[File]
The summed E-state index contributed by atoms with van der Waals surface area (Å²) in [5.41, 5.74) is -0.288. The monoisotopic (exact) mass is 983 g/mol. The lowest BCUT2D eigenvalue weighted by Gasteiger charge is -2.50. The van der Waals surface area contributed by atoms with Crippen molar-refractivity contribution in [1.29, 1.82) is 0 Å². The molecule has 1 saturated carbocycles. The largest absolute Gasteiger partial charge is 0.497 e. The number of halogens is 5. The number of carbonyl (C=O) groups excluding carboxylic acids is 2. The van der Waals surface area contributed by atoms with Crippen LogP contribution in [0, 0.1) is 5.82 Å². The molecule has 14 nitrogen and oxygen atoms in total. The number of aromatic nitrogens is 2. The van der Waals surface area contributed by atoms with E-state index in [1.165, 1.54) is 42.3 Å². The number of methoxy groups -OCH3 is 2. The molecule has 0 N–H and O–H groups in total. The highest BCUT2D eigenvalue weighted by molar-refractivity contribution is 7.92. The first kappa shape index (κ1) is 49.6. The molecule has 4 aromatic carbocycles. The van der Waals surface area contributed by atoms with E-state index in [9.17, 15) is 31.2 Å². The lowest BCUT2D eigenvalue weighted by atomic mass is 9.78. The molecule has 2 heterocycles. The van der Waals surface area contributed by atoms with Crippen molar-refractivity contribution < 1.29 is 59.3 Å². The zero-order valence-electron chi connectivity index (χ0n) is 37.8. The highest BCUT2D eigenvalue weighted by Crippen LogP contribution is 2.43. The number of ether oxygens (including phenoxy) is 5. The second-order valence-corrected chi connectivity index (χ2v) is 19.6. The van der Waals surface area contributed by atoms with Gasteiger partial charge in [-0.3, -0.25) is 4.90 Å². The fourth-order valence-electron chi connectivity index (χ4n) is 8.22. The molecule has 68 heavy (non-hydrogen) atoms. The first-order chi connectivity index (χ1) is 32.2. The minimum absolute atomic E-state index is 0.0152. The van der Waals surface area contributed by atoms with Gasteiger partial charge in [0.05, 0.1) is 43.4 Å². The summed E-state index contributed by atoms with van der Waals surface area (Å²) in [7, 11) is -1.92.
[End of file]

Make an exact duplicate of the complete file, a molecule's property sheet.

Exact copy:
The summed E-state index contributed by atoms with van der Waals surface area (Å²) in [5.41, 5.74) is -0.288. The monoisotopic (exact) mass is 983 g/mol. The lowest BCUT2D eigenvalue weighted by Gasteiger charge is -2.50. The van der Waals surface area contributed by atoms with Crippen molar-refractivity contribution in [1.29, 1.82) is 0 Å². The molecule has 1 saturated carbocycles. The largest absolute Gasteiger partial charge is 0.497 e. The number of halogens is 5. The number of carbonyl (C=O) groups excluding carboxylic acids is 2. The van der Waals surface area contributed by atoms with Crippen LogP contribution in [0, 0.1) is 5.82 Å². The molecule has 14 nitrogen and oxygen atoms in total. The number of aromatic nitrogens is 2. The van der Waals surface area contributed by atoms with E-state index in [1.165, 1.54) is 42.3 Å². The number of methoxy groups -OCH3 is 2. The molecule has 0 N–H and O–H groups in total. The highest BCUT2D eigenvalue weighted by molar-refractivity contribution is 7.92. The first kappa shape index (κ1) is 49.6. The molecule has 4 aromatic carbocycles. The van der Waals surface area contributed by atoms with E-state index in [9.17, 15) is 31.2 Å². The lowest BCUT2D eigenvalue weighted by atomic mass is 9.78. The molecule has 2 heterocycles. The van der Waals surface area contributed by atoms with Crippen molar-refractivity contribution < 1.29 is 59.3 Å². The zero-order valence-electron chi connectivity index (χ0n) is 37.8. The highest BCUT2D eigenvalue weighted by Crippen LogP contribution is 2.43. The number of ether oxygens (including phenoxy) is 5. The second-order valence-corrected chi connectivity index (χ2v) is 19.6. The van der Waals surface area contributed by atoms with Gasteiger partial charge in [-0.3, -0.25) is 4.90 Å². The fourth-order valence-electron chi connectivity index (χ4n) is 8.22. The molecule has 68 heavy (non-hydrogen) atoms. The first-order chi connectivity index (χ1) is 32.2. The minimum absolute atomic E-state index is 0.0152. The van der Waals surface area contributed by atoms with Gasteiger partial charge in [0.05, 0.1) is 43.4 Å². The summed E-state index contributed by atoms with van der Waals surface area (Å²) in [7, 11) is -1.92.